Understanding How Negligence Is Proved

Personal Injury Lawyer

In personal injury cases, to successfully receive compensation for your injuries, you need to establish that the other party is at-fault for the injury. To do this, something called negligence is often used. But what exactly is negligence? You should always speak with a personal injury attorney, but this simple guide will go over the basics of negligence.

The Basics

Essentially, there are two requirements for an action to count as negligence. First, the action must fall short of what can reasonably be expected from someone. This is a subjective concept, which is why it can be difficult to prove that someone was acting negligently. You need to prove that the average person would expect someone not to act the way he or she did. It is easy to prove that driving drunk falls short of what everyone expects from reasonable adults, but it is a little more difficult to prove that someone did not clean up a spill in a reasonable way.

The other requirement for negligence is that the action caused harm to someone else. Acting unreasonably is not negligent unless someone was harmed. This may seem easier to prove, but it comes with its own set of complications. It is easy to prove that someone was injured, but more difficult to prove that the injury occurred as a direct result of the actions in question.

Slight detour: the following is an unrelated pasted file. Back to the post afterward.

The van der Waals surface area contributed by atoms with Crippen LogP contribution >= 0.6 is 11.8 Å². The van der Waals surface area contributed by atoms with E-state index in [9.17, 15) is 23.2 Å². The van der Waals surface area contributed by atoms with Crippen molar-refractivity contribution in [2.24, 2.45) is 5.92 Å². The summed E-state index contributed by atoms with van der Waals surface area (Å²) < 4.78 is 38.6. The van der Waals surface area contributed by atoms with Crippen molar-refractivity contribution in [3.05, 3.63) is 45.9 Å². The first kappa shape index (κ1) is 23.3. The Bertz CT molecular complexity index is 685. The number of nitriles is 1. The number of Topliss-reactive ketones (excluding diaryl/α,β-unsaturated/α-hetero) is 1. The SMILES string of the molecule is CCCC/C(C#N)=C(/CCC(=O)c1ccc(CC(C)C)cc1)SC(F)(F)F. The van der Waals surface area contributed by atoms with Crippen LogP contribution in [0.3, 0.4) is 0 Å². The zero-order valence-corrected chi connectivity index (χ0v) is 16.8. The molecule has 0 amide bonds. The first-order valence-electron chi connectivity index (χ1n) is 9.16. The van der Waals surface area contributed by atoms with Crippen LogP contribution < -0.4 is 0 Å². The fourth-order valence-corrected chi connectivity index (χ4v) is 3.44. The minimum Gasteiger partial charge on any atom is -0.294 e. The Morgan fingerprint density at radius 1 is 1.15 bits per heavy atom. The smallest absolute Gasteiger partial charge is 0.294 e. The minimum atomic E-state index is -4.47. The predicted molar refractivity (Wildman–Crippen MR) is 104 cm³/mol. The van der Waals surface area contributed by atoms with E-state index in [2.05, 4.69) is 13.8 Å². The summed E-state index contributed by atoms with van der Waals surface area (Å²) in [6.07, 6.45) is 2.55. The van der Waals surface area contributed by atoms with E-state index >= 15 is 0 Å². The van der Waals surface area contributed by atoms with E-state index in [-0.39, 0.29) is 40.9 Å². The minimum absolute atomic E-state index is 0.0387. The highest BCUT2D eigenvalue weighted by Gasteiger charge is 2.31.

The Four Components of Negligence

Digging a little deeper into the concept of negligence, there are four components for the legal definition:

  1. Duty – There must be some legal responsibility the defendant has not to act the way he or she did. For example, every citizen has the legal duty not to drive drunk, or an employer has the legal duty to provide a safe working environment.
  2. Breach – For the defendant to be negligent, he or she must have failed to follow this legal duty in some way. The concept of the duty being breached is as simple as it sounds.
  3. Causation – The breach of duty must have directly caused the injuries.
  4. Damage – The victim must have received some form of damages from the actions. For personal injury cases, this usually takes the form of medical bills. For other kinds of cases, it may be damage to property or other types of monetary loss.

It is always a good idea to leave proving negligence to your personal injury lawyer. The first step you should take when filing a lawsuit is to hire an attorney.

Source: Personal Injury Lawyer Miami, FL, Needle & Ellenberg, P.A.

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